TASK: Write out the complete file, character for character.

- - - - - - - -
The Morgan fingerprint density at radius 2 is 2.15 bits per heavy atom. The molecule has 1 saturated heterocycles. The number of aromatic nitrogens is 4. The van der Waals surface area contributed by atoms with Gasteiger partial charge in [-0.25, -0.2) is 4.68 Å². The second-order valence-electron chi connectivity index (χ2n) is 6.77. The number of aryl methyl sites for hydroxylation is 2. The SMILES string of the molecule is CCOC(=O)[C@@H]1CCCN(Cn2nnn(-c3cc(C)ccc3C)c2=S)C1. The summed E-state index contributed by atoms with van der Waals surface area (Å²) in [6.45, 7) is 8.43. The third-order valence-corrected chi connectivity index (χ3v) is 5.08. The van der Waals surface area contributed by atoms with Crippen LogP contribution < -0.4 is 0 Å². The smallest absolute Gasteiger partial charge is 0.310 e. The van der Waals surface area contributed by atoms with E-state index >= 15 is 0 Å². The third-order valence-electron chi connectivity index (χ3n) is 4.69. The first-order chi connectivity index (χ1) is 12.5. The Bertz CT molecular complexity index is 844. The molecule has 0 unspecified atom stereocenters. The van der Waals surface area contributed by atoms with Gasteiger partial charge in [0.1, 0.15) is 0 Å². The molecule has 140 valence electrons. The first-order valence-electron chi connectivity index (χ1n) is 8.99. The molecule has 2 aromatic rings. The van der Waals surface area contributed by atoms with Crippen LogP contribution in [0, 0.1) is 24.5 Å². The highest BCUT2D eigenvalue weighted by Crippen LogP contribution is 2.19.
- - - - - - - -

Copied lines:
The Morgan fingerprint density at radius 2 is 2.15 bits per heavy atom. The molecule has 1 saturated heterocycles. The number of aromatic nitrogens is 4. The van der Waals surface area contributed by atoms with Gasteiger partial charge in [-0.25, -0.2) is 4.68 Å². The second-order valence-electron chi connectivity index (χ2n) is 6.77. The number of aryl methyl sites for hydroxylation is 2. The SMILES string of the molecule is CCOC(=O)[C@@H]1CCCN(Cn2nnn(-c3cc(C)ccc3C)c2=S)C1. The summed E-state index contributed by atoms with van der Waals surface area (Å²) in [6.45, 7) is 8.43. The third-order valence-corrected chi connectivity index (χ3v) is 5.08. The van der Waals surface area contributed by atoms with Crippen LogP contribution < -0.4 is 0 Å². The smallest absolute Gasteiger partial charge is 0.310 e. The van der Waals surface area contributed by atoms with E-state index >= 15 is 0 Å². The third-order valence-electron chi connectivity index (χ3n) is 4.69. The first-order chi connectivity index (χ1) is 12.5. The Bertz CT molecular complexity index is 844. The molecule has 0 unspecified atom stereocenters. The van der Waals surface area contributed by atoms with Gasteiger partial charge in [0.1, 0.15) is 0 Å². The molecule has 140 valence electrons. The first-order valence-electron chi connectivity index (χ1n) is 8.99. The molecule has 2 aromatic rings. The van der Waals surface area contributed by atoms with Crippen LogP contribution in [0, 0.1) is 24.5 Å². The highest BCUT2D eigenvalue weighted by Crippen LogP contribution is 2.19.